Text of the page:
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## Homework Statement

In the problem, I should provide proof for the statement, where ##f^{(n)}(x)## denotes the ##n##th derivative of the function ##f(x)##:

$$

f(x)g^{(n)}(x) = \sum_{k=0}^n (-1)^k \binom{n}{k} \frac{d^{n-k}}{dx^{n-k}} \left[ f^{(k)}(x)g(x) \right]

$$

## Homework Equations

The previous question which I already proved may be useful

$$

\frac{d^{n}}{dx^{n}} \left[ f(x)g(x) \right] = \sum_{k=0}^n \binom{n}{k} f^{(n-k)}(x)g^{(k)}(x)

$$

As well as this identity:

$$

\binom{n+1}{k} = \binom{n}{k} + \binom{n}{k-1}

$$

## The Attempt at a Solution

I go out to prove this by induction. I've already shown that the base case is true; that is easy and I do not have problems with that.

So thus I go about assuming this is true for some ##n##, then to show truth for ##n+1## I derive the whole thing and rearrange a bit

$$

f(x)g^{(n+1)}(x) = \sum_{k=0}^n (-1)^k \binom{n}{k} \frac{d^{n-k+1}}{dx^{n-k+1}} \left[ f^{(k)}(x)g(x) \right] - f'(x)g^{(n)}(x)

$$

Because we assumed that the ##n## case is true, we get:

$$

f(x)g^{(n+1)}(x) = \sum_{k=0}^n (-1)^k \binom{n}{k} \frac{d^{n-k+1}}{dx^{n-k+1}} \left[ f^{(k)}(x)g(x) \right] - \frac{f'(x)}{f(x)} \sum_{k=0}^n (-1)^k \binom{n}{k} \frac{d^{n-k}}{dx^{n-k}} \left[ f^{(k)}(x)g(x) \right]

$$

Then, because shift ##k## up in the second term (I don't know the proper name for this process). Note that in doing so I can change the sign as ##(-1)^{k-1}=-(-1)^k##

$$

f(x)g^{(n+1)}(x) = \sum_{k=0}^n (-1)^k \binom{n}{k} \frac{d^{n-k+1}}{dx^{n-k+1}} \left[ f^{(k)}(x)g(x) \right] + \frac{f'(x)}{f(x)} \sum_{k=1}^{n+1} (-1)^k \binom{n}{k-1} \frac{d^{n-k+1}}{dx^{n-k+1}} \left[ f^{(k-1)}(x)g(x) \right]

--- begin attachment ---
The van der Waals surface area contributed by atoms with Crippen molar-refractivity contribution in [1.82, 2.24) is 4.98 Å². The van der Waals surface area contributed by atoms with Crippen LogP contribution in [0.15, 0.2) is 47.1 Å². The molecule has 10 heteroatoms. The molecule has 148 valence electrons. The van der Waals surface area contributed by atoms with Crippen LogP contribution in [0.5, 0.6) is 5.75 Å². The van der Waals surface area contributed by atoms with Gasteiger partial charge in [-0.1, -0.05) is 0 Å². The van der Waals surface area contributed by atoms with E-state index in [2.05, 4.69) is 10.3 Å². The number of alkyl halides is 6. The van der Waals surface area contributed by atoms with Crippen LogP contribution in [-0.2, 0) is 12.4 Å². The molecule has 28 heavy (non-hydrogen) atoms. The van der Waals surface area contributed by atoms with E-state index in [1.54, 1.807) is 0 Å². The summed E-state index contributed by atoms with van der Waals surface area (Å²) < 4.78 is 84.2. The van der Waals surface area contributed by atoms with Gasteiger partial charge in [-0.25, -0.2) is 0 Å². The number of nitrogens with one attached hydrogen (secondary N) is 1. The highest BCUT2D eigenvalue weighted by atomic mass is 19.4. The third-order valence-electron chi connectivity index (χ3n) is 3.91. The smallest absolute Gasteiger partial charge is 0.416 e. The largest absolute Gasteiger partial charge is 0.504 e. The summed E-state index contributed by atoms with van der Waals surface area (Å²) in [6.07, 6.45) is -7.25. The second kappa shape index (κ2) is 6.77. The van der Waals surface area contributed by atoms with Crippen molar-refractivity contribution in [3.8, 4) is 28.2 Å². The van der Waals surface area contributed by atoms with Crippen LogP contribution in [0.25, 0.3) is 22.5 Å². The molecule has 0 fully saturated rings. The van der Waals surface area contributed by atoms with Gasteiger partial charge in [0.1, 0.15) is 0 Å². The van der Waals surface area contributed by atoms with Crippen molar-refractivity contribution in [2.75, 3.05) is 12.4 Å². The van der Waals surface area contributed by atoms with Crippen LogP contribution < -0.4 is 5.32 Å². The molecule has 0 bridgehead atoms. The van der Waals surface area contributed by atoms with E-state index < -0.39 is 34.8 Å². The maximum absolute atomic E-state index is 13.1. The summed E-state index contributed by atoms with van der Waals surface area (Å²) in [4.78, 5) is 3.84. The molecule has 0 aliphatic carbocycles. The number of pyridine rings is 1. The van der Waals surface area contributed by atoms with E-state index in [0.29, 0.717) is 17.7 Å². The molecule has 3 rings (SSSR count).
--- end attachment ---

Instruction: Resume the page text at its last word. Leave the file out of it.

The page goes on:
$$

This is where I have become stuck. I am trying to get to this point, after which I can finish the rest of the problem:

$$

f(x)g^{(n+1)}(x) = \sum_{k=0}^n (-1)^k \binom{n}{k} \frac{d^{n-k+1}}{dx^{n-k+1}} \left[ f^{(k)}(x)g(x) \right] + \sum_{k=1}^{n+1} (-1)^k \binom{n}{k-1} \frac{d^{n-k+1}}{dx^{n-k+1}} \left[ f^{(k)}(x)g(x) \right]

$$

As far as I know (this may the point where I am completely overseeing something), to get there, this would require that:

$$

\frac{f'(x)}{f(x)} \frac{d^{n-k+1}}{dx^{n-k+1}} \left[ f^{(k-1)}(x)g(x) \right]=\frac{d^{n-k+1}}{dx^{n-k+1}} \left[ f^{(k)}(x)g(x) \right]

$$

,which doesn't seem to make much sense to me. Anyway, I tried breaking down the above equation further anyway, so that I get:

$$

\frac{f'(x)}{f(x)} \sum_{l=0}^{n-k+1}f^{(k+n-l)}(x)g^{(l)}(x) = \sum_{l=0}^{n-k+1}f^{(k+n+1-l)}(x)g^{(l)}(x)

$$

I can't find how this statement can be true, because it seems like to me that the only way to make this true is if ##\frac{f'(x)}{f(x)} f^{(a-1)}=f^{(a)}## for some natural number ##a##, which is not true. (In general, I am baffled on how I'm supposed to get rid of the ##\frac{f'(x)}{f(x)}## term)

I've tried re-doing this and checking my work but I always end up at the same point. I am wondering if there is some glaring mistake or oversight that I missed (perhaps in doing the derivatives in the sums?), or some principle that I overlooked along the way trying to do this problem.

Thanks in advance~